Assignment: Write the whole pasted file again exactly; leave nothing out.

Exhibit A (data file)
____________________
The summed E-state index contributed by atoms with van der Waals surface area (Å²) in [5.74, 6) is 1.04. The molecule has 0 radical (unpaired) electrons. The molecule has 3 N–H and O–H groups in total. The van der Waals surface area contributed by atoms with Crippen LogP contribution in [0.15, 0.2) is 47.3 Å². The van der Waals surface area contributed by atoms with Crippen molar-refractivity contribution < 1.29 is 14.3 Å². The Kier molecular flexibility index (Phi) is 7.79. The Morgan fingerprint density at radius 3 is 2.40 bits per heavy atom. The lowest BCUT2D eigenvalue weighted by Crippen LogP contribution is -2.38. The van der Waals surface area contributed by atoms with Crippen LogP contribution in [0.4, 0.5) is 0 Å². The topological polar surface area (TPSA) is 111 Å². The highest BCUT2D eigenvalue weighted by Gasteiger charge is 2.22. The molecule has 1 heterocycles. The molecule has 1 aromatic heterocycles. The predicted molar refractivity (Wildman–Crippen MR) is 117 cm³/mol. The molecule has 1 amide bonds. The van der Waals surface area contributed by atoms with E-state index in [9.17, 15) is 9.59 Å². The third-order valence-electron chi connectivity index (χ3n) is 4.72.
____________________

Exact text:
The summed E-state index contributed by atoms with van der Waals surface area (Å²) in [5.74, 6) is 1.04. The molecule has 0 radical (unpaired) electrons. The molecule has 3 N–H and O–H groups in total. The van der Waals surface area contributed by atoms with Crippen LogP contribution in [0.15, 0.2) is 47.3 Å². The van der Waals surface area contributed by atoms with Crippen molar-refractivity contribution < 1.29 is 14.3 Å². The Kier molecular flexibility index (Phi) is 7.79. The Morgan fingerprint density at radius 3 is 2.40 bits per heavy atom. The lowest BCUT2D eigenvalue weighted by Crippen LogP contribution is -2.38. The van der Waals surface area contributed by atoms with Crippen LogP contribution in [0.4, 0.5) is 0 Å². The topological polar surface area (TPSA) is 111 Å². The highest BCUT2D eigenvalue weighted by Gasteiger charge is 2.22. The molecule has 1 heterocycles. The molecule has 1 aromatic heterocycles. The predicted molar refractivity (Wildman–Crippen MR) is 117 cm³/mol. The molecule has 1 amide bonds. The van der Waals surface area contributed by atoms with E-state index in [9.17, 15) is 9.59 Å². The third-order valence-electron chi connectivity index (χ3n) is 4.72.